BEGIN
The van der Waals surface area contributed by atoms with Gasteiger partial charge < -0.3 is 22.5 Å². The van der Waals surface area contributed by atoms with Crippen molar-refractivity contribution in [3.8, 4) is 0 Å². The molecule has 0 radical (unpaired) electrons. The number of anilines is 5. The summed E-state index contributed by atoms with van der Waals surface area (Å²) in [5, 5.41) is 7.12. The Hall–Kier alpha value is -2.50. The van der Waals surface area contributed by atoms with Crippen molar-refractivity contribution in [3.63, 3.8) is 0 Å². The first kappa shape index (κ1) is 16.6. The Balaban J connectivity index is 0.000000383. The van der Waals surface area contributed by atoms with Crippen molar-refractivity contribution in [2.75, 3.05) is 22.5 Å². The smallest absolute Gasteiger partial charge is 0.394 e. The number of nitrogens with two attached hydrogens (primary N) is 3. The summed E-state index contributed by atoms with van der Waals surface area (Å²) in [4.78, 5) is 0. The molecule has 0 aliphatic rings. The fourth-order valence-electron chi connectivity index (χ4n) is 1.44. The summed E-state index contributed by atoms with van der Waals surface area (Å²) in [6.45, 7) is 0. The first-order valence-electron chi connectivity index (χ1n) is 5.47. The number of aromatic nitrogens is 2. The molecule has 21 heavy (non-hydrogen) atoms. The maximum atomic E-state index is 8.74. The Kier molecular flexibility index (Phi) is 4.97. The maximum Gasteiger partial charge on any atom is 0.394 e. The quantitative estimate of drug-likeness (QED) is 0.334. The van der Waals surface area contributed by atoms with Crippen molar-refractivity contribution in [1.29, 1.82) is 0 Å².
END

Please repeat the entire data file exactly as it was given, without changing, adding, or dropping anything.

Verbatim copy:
The van der Waals surface area contributed by atoms with Gasteiger partial charge < -0.3 is 22.5 Å². The van der Waals surface area contributed by atoms with Crippen molar-refractivity contribution in [3.8, 4) is 0 Å². The molecule has 0 radical (unpaired) electrons. The number of anilines is 5. The summed E-state index contributed by atoms with van der Waals surface area (Å²) in [5, 5.41) is 7.12. The Hall–Kier alpha value is -2.50. The van der Waals surface area contributed by atoms with Crippen molar-refractivity contribution in [3.63, 3.8) is 0 Å². The first kappa shape index (κ1) is 16.6. The Balaban J connectivity index is 0.000000383. The van der Waals surface area contributed by atoms with Crippen molar-refractivity contribution in [2.75, 3.05) is 22.5 Å². The smallest absolute Gasteiger partial charge is 0.394 e. The number of nitrogens with two attached hydrogens (primary N) is 3. The summed E-state index contributed by atoms with van der Waals surface area (Å²) in [4.78, 5) is 0. The molecule has 0 aliphatic rings. The fourth-order valence-electron chi connectivity index (χ4n) is 1.44. The summed E-state index contributed by atoms with van der Waals surface area (Å²) in [6.45, 7) is 0. The first-order valence-electron chi connectivity index (χ1n) is 5.47. The number of aromatic nitrogens is 2. The molecule has 21 heavy (non-hydrogen) atoms. The maximum atomic E-state index is 8.74. The Kier molecular flexibility index (Phi) is 4.97. The maximum Gasteiger partial charge on any atom is 0.394 e. The quantitative estimate of drug-likeness (QED) is 0.334. The van der Waals surface area contributed by atoms with Crippen molar-refractivity contribution in [1.29, 1.82) is 0 Å².